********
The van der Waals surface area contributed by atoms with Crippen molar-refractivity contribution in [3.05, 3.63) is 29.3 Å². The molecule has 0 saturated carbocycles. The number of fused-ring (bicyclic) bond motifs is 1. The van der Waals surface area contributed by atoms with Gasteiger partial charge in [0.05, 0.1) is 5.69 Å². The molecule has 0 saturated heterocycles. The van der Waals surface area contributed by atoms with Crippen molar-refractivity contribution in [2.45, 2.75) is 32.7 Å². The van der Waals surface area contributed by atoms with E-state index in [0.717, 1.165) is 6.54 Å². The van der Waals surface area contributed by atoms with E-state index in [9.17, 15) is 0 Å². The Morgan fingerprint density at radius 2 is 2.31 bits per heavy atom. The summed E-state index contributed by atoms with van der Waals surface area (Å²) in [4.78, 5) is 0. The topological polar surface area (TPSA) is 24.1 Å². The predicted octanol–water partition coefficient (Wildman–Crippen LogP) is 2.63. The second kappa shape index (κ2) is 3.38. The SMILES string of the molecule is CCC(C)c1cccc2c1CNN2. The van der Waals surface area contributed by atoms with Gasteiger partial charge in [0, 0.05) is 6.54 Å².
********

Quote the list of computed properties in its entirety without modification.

The van der Waals surface area contributed by atoms with Crippen molar-refractivity contribution in [3.05, 3.63) is 29.3 Å². The molecule has 0 saturated carbocycles. The number of fused-ring (bicyclic) bond motifs is 1. The van der Waals surface area contributed by atoms with Gasteiger partial charge in [0.05, 0.1) is 5.69 Å². The molecule has 0 saturated heterocycles. The van der Waals surface area contributed by atoms with Crippen molar-refractivity contribution in [2.45, 2.75) is 32.7 Å². The van der Waals surface area contributed by atoms with E-state index in [0.717, 1.165) is 6.54 Å². The van der Waals surface area contributed by atoms with E-state index in [9.17, 15) is 0 Å². The Morgan fingerprint density at radius 2 is 2.31 bits per heavy atom. The summed E-state index contributed by atoms with van der Waals surface area (Å²) in [4.78, 5) is 0. The topological polar surface area (TPSA) is 24.1 Å². The predicted octanol–water partition coefficient (Wildman–Crippen LogP) is 2.63. The second kappa shape index (κ2) is 3.38. The SMILES string of the molecule is CCC(C)c1cccc2c1CNN2. The van der Waals surface area contributed by atoms with Gasteiger partial charge in [0, 0.05) is 6.54 Å².